The wreckage of Skier 917 has been found. To be fair, we knew all along where it was. After all, it was being used as a radar reflector for incoming aircraft landing at the South Pole snow air strip (NZSP). What hadn’t been done (at least for some time) was digging down into the snow to reach the access hatch. It took the effort of many, but we’ve reached the goal of crawling down through the escape hatch into the buried plane. Everyone who visited the wreck site took at least three hours of their free time per visit skiing or walking out to the site, climbing down into a five-meter snow hole and hauling out a few buckets of snow. That’s a true group achievement.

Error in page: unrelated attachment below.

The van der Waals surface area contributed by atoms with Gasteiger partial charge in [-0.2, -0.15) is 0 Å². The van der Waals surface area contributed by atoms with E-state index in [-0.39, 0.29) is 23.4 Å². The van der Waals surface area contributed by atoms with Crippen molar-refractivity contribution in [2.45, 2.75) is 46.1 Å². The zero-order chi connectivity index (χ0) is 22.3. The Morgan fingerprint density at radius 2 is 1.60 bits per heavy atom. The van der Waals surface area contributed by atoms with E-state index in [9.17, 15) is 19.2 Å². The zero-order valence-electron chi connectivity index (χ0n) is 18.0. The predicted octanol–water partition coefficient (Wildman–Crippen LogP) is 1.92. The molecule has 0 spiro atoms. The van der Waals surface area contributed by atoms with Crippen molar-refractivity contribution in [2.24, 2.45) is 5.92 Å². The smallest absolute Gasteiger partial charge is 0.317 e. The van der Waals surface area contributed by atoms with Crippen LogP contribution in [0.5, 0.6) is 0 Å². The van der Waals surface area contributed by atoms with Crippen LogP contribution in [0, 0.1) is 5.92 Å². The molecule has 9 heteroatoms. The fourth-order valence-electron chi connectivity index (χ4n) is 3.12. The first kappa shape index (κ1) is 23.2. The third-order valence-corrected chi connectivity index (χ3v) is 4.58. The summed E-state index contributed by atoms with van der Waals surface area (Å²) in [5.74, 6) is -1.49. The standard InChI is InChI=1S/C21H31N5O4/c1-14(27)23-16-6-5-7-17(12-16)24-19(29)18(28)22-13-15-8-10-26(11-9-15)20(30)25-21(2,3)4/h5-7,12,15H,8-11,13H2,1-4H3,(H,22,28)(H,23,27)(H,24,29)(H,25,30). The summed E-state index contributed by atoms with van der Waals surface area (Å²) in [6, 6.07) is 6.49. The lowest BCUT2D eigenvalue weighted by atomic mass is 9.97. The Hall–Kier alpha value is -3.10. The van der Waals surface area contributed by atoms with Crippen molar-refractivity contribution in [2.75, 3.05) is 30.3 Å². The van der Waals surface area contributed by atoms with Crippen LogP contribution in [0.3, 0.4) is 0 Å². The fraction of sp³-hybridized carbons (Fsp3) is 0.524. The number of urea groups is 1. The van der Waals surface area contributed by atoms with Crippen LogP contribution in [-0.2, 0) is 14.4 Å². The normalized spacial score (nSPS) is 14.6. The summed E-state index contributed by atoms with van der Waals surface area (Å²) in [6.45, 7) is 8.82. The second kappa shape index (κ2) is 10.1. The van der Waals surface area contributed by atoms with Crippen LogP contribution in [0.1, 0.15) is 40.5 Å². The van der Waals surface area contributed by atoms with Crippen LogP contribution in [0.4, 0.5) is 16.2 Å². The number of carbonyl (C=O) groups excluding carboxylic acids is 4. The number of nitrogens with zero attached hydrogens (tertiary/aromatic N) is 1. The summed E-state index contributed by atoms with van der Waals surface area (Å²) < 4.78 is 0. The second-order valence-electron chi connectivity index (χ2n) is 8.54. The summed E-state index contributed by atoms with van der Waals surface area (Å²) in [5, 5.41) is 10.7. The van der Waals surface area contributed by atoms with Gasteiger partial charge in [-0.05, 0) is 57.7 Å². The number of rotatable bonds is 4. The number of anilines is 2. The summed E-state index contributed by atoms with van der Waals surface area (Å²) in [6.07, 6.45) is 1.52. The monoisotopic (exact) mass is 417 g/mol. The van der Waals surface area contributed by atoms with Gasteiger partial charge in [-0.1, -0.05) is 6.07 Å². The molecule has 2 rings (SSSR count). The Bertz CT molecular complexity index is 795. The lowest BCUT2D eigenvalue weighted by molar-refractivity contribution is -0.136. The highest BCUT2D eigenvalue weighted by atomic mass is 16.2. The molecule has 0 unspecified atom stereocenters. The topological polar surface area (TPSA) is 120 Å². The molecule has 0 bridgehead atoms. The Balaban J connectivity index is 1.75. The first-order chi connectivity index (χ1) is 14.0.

Two days before Christmas, Kris from the meteorology department and I skied out there to check it out. No one had visited the site in some time so a few inches of snow drift had accumulated on the sheets of plywood covering the access hole.
After a little more digging and cleaning up around the edges, Kris handed up the hatch cover and disappeared into the perfectly round hole and entered the cockpit.
Get the full history from Bill Spindler’s site.